“I worry about the future because sometimes it seems so uncertain.”—Karen, United Kingdom.
“My husband committed adultery and now I am a single mother caring for three children whom I love very much. Sometimes, I just want to be alone, does that make me a bad mother?”—Jennifer, United States.
“I am getting married a second time soon after a failed marriage where my ex-husband was abusive and committed adultery. Is it shameful that I worry my finance might be the same?”—Debbie, Ireland.
We are living at the end of what Paul referred to as the last days. It is a time of great anxiety, as Paul put it, “But realize this, that in the last days difficult times will come.” (2 Tim. 3:1) Many are struggling in very poor countries. Many families are falling apart. Many are entering a new stage in their lives and it is seeming overwhelming. Then, there is war, terrorism, deadly disease outbreaks, and natural or man-made disasters. What about the fear of our failing health, death? What about the anxiety of the life we are able to give our children.
We must keep in mind that not all anxiety is bad. (1 Cor. 7:32-34; 2 Cor. 11:28) It is quite normal for us to feel a little stress before a test, our first day on a new job, before getting married, or a job interview. Moreover, a healthy measure of fear over danger can help us to avoid harm. However, extreme or constant anxiety is damaging. In a recent study of around 70,000 adults, it was revealed that long-term anxiety, even mild anxiety, increases the odds of a premature death. Therefore, we should heed Jesus’ words,
Matthew 6:25-34 Updated American Standard Version (UASV)
The Cure for Anxiety
25 “For this reason I say to you, do not be anxious about your soul, what you will eat or what you will drink, nor about your body, what you will put on. Is not life more than food, and the body more than clothing? 26 Look at the birds of the air, that they do not sow, nor reap nor gather into barns, and yet your heavenly Father feeds them. Are you not worth much more than they? 27 And who of you by being anxious can add one cubit to his life span? 28 And why are you anxious about clothing? Consider the lilies of the field, how they grow; they neither toil nor spin, 29 Yet I say to you that not even Solomon in all his glory was adorned like one of these! 30 But if God so clothes the grass of the field, which today is alive and tomorrow is thrown into the oven, will he not much more clothe you, O you of little faith? 31 Therefore do not be anxious, saying, ‘What shall we eat?’ or ‘What shall we drink?’ or ‘What shall we wear?’ 32 For the nations eagerly seek all these things; for your heavenly Father knows that you need all these things.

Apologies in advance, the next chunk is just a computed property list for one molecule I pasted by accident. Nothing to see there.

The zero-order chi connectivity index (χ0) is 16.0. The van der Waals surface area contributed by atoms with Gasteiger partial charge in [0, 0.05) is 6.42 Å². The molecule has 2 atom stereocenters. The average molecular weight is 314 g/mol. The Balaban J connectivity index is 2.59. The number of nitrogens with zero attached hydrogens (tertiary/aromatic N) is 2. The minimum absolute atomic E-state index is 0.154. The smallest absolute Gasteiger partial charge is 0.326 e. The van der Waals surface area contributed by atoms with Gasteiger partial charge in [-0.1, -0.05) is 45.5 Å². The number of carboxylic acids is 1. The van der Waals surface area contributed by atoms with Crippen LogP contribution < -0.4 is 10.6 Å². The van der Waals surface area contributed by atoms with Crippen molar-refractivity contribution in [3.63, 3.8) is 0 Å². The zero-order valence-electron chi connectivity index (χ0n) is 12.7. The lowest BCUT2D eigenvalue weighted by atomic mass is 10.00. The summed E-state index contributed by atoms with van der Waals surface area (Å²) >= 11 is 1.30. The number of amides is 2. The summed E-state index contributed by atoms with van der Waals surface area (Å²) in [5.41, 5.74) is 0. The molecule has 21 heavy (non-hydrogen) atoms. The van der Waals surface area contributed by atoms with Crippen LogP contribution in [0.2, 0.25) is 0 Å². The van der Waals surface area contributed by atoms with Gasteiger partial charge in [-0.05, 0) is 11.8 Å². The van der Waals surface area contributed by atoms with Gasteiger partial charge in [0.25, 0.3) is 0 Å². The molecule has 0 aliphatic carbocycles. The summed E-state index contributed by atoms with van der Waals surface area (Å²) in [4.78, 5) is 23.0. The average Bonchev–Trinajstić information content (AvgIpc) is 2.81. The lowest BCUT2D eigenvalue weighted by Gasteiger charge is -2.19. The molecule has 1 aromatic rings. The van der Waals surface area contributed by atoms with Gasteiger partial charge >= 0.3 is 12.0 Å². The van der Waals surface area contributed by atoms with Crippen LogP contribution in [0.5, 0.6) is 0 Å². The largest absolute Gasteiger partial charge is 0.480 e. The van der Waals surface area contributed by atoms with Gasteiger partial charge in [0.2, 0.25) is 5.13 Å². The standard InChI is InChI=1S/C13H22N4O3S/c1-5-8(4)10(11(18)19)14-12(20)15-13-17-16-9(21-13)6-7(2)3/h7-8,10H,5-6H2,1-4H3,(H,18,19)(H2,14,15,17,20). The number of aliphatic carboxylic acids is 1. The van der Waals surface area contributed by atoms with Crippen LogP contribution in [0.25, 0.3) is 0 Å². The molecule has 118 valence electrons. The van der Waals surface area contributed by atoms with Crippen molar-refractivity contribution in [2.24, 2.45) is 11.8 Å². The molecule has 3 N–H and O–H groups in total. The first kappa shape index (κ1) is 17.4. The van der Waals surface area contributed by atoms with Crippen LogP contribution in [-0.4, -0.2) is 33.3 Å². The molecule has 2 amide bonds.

Keep Seeking Kingdom First
33 But be you seeking the Kingdom and his righteousness, and all these things will be added to you.
34 “Therefore do not be anxious about tomorrow, for tomorrow will be anxious for itself. Sufficient for the day is its own wickedness.
But how is that even possible to apply Jesus’ words?
The answer is that we need to apply practical wisdom, developing real faith in God, and building a reliable and realistic hope for the future. Even if our problems are creating mild anxiety, it is best to understand how to deal with severe anxiety as well because we may face that in the future. What is it that has you anxious?
Do you constantly worry about the ‘what if … of life?’ ‘What if my fiancé is like my ex-husband?’ ‘What does the future hold for my children?’
‘I feel anxious all the time. I do not know what’s happening to me, I’m just tired. I get easily irritated especially with children, sometimes I want to be alone and sleep all day, and there are days when I do not want to talk to anyone.’
There is a fact of life that cannot be avoided. We live in very critical times. We are mentally bent toward evil because of our inherited human imperfection. (Gen 6:5; 8:21; Rom. 5:12) Our heart, i.e., inner person is treacherous, and we cannot fully understand it. (Jer. 17:9) If we can channel our anxiety away from being debilitative to being a motivator in our life, it will serve us instead of enslaving us. Let’s look at a minor example first, suppose that you are taking a test at school next week, might not anxiety move you to study and prepare well beforehand instead of waiting until the last moment. Another example might be the wife marrying for the second time, the anxiety might move her to make personal adjustments that improve the marriage. What lie before was not her fault, she was the victim. Even so, let the anxiety move you to work in harmony with the new marriage mate.
There is a fact of life that we need to understand, anxiety can work for you, as long as it moves you to the right kind of action.